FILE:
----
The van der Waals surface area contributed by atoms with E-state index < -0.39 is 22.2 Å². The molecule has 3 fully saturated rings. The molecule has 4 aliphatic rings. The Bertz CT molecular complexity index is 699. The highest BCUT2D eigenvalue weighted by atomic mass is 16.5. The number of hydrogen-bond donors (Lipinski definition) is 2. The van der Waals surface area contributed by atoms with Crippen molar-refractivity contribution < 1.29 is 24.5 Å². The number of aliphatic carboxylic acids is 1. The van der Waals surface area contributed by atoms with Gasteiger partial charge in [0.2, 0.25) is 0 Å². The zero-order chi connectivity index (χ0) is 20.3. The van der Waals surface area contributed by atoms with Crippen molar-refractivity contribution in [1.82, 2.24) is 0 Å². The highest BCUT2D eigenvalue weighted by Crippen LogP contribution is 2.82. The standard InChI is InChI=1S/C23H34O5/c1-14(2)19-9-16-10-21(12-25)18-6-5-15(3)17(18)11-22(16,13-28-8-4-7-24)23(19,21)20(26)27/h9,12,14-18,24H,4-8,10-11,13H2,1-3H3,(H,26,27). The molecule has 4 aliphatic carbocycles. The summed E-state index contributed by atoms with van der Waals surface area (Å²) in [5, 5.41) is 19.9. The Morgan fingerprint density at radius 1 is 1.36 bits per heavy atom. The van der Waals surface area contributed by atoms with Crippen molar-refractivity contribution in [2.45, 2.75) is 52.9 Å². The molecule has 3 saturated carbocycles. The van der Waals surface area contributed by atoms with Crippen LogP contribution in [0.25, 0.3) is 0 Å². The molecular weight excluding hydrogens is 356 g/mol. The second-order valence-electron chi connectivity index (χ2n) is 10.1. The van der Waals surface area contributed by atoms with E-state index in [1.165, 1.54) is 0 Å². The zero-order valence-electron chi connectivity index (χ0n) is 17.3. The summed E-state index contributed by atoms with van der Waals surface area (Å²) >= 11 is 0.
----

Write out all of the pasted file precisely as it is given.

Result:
The van der Waals surface area contributed by atoms with E-state index < -0.39 is 22.2 Å². The molecule has 3 fully saturated rings. The molecule has 4 aliphatic rings. The Bertz CT molecular complexity index is 699. The highest BCUT2D eigenvalue weighted by atomic mass is 16.5. The number of hydrogen-bond donors (Lipinski definition) is 2. The van der Waals surface area contributed by atoms with Crippen molar-refractivity contribution < 1.29 is 24.5 Å². The number of aliphatic carboxylic acids is 1. The van der Waals surface area contributed by atoms with Gasteiger partial charge in [0.2, 0.25) is 0 Å². The zero-order chi connectivity index (χ0) is 20.3. The van der Waals surface area contributed by atoms with Crippen molar-refractivity contribution in [1.82, 2.24) is 0 Å². The highest BCUT2D eigenvalue weighted by Crippen LogP contribution is 2.82. The standard InChI is InChI=1S/C23H34O5/c1-14(2)19-9-16-10-21(12-25)18-6-5-15(3)17(18)11-22(16,13-28-8-4-7-24)23(19,21)20(26)27/h9,12,14-18,24H,4-8,10-11,13H2,1-3H3,(H,26,27). The molecule has 4 aliphatic carbocycles. The summed E-state index contributed by atoms with van der Waals surface area (Å²) in [5, 5.41) is 19.9. The Morgan fingerprint density at radius 1 is 1.36 bits per heavy atom. The van der Waals surface area contributed by atoms with Crippen molar-refractivity contribution in [2.45, 2.75) is 52.9 Å². The molecule has 3 saturated carbocycles. The van der Waals surface area contributed by atoms with Crippen LogP contribution in [0.25, 0.3) is 0 Å². The molecular weight excluding hydrogens is 356 g/mol. The second-order valence-electron chi connectivity index (χ2n) is 10.1. The van der Waals surface area contributed by atoms with E-state index in [1.165, 1.54) is 0 Å². The zero-order valence-electron chi connectivity index (χ0n) is 17.3. The summed E-state index contributed by atoms with van der Waals surface area (Å²) >= 11 is 0.